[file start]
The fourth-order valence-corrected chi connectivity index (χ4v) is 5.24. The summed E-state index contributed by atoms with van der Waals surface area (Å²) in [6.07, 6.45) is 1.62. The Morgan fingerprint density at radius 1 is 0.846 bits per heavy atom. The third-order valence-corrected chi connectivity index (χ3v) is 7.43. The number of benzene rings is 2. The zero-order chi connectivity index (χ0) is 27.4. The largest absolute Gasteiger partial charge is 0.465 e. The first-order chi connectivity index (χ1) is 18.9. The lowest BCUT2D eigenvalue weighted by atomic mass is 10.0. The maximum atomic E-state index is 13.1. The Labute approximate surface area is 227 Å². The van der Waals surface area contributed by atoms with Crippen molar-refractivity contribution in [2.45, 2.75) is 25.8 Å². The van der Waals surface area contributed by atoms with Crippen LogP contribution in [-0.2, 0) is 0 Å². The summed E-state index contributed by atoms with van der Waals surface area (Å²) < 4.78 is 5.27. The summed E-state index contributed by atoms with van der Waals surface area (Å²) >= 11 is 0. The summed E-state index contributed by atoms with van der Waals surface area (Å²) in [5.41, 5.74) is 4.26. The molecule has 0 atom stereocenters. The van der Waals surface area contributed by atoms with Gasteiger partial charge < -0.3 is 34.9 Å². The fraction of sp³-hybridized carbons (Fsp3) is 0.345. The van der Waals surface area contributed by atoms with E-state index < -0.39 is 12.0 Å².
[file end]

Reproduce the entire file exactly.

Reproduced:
The fourth-order valence-corrected chi connectivity index (χ4v) is 5.24. The summed E-state index contributed by atoms with van der Waals surface area (Å²) in [6.07, 6.45) is 1.62. The Morgan fingerprint density at radius 1 is 0.846 bits per heavy atom. The third-order valence-corrected chi connectivity index (χ3v) is 7.43. The number of benzene rings is 2. The zero-order chi connectivity index (χ0) is 27.4. The largest absolute Gasteiger partial charge is 0.465 e. The first-order chi connectivity index (χ1) is 18.9. The lowest BCUT2D eigenvalue weighted by atomic mass is 10.0. The maximum atomic E-state index is 13.1. The Labute approximate surface area is 227 Å². The van der Waals surface area contributed by atoms with Crippen molar-refractivity contribution in [2.45, 2.75) is 25.8 Å². The van der Waals surface area contributed by atoms with Crippen LogP contribution in [-0.2, 0) is 0 Å². The summed E-state index contributed by atoms with van der Waals surface area (Å²) < 4.78 is 5.27. The summed E-state index contributed by atoms with van der Waals surface area (Å²) >= 11 is 0. The summed E-state index contributed by atoms with van der Waals surface area (Å²) in [5.41, 5.74) is 4.26. The molecule has 0 atom stereocenters. The van der Waals surface area contributed by atoms with Gasteiger partial charge < -0.3 is 34.9 Å². The fraction of sp³-hybridized carbons (Fsp3) is 0.345. The van der Waals surface area contributed by atoms with E-state index < -0.39 is 12.0 Å².